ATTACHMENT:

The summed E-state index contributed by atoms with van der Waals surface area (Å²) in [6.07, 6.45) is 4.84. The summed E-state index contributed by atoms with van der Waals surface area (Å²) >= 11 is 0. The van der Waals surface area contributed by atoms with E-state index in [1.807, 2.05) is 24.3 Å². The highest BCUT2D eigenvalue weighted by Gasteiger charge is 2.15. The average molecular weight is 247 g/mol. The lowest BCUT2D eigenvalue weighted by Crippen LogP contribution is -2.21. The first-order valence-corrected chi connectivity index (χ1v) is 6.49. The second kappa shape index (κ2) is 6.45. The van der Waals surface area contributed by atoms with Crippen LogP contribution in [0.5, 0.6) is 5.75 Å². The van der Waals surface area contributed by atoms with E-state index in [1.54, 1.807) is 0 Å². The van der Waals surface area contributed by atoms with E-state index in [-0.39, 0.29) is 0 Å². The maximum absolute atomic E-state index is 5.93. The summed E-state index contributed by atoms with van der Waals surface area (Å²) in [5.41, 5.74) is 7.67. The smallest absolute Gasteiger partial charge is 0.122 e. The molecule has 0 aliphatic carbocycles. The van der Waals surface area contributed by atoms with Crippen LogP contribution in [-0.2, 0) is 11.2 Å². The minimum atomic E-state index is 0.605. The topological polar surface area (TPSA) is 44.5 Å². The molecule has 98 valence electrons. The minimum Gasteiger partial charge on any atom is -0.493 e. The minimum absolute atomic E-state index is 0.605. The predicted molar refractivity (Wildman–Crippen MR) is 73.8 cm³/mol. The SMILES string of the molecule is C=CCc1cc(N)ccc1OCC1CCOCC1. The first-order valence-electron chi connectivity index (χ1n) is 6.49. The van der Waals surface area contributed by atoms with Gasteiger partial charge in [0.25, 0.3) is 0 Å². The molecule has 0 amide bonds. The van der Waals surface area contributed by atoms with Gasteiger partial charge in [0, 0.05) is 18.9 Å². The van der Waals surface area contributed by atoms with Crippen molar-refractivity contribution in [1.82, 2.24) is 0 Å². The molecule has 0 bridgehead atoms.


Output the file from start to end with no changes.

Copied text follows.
The summed E-state index contributed by atoms with van der Waals surface area (Å²) in [6.07, 6.45) is 4.84. The summed E-state index contributed by atoms with van der Waals surface area (Å²) >= 11 is 0. The van der Waals surface area contributed by atoms with E-state index in [1.807, 2.05) is 24.3 Å². The highest BCUT2D eigenvalue weighted by Gasteiger charge is 2.15. The average molecular weight is 247 g/mol. The lowest BCUT2D eigenvalue weighted by Crippen LogP contribution is -2.21. The first-order valence-corrected chi connectivity index (χ1v) is 6.49. The second kappa shape index (κ2) is 6.45. The van der Waals surface area contributed by atoms with Crippen LogP contribution in [0.5, 0.6) is 5.75 Å². The van der Waals surface area contributed by atoms with E-state index in [1.54, 1.807) is 0 Å². The van der Waals surface area contributed by atoms with E-state index in [-0.39, 0.29) is 0 Å². The maximum absolute atomic E-state index is 5.93. The summed E-state index contributed by atoms with van der Waals surface area (Å²) in [5.41, 5.74) is 7.67. The smallest absolute Gasteiger partial charge is 0.122 e. The molecule has 0 aliphatic carbocycles. The van der Waals surface area contributed by atoms with Crippen LogP contribution in [-0.2, 0) is 11.2 Å². The minimum atomic E-state index is 0.605. The topological polar surface area (TPSA) is 44.5 Å². The molecule has 98 valence electrons. The minimum Gasteiger partial charge on any atom is -0.493 e. The minimum absolute atomic E-state index is 0.605. The predicted molar refractivity (Wildman–Crippen MR) is 73.8 cm³/mol. The SMILES string of the molecule is C=CCc1cc(N)ccc1OCC1CCOCC1. The first-order valence-electron chi connectivity index (χ1n) is 6.49. The van der Waals surface area contributed by atoms with Gasteiger partial charge in [0.25, 0.3) is 0 Å². The molecule has 0 amide bonds. The van der Waals surface area contributed by atoms with Gasteiger partial charge in [0, 0.05) is 18.9 Å². The van der Waals surface area contributed by atoms with Crippen molar-refractivity contribution in [1.82, 2.24) is 0 Å². The molecule has 0 bridgehead atoms.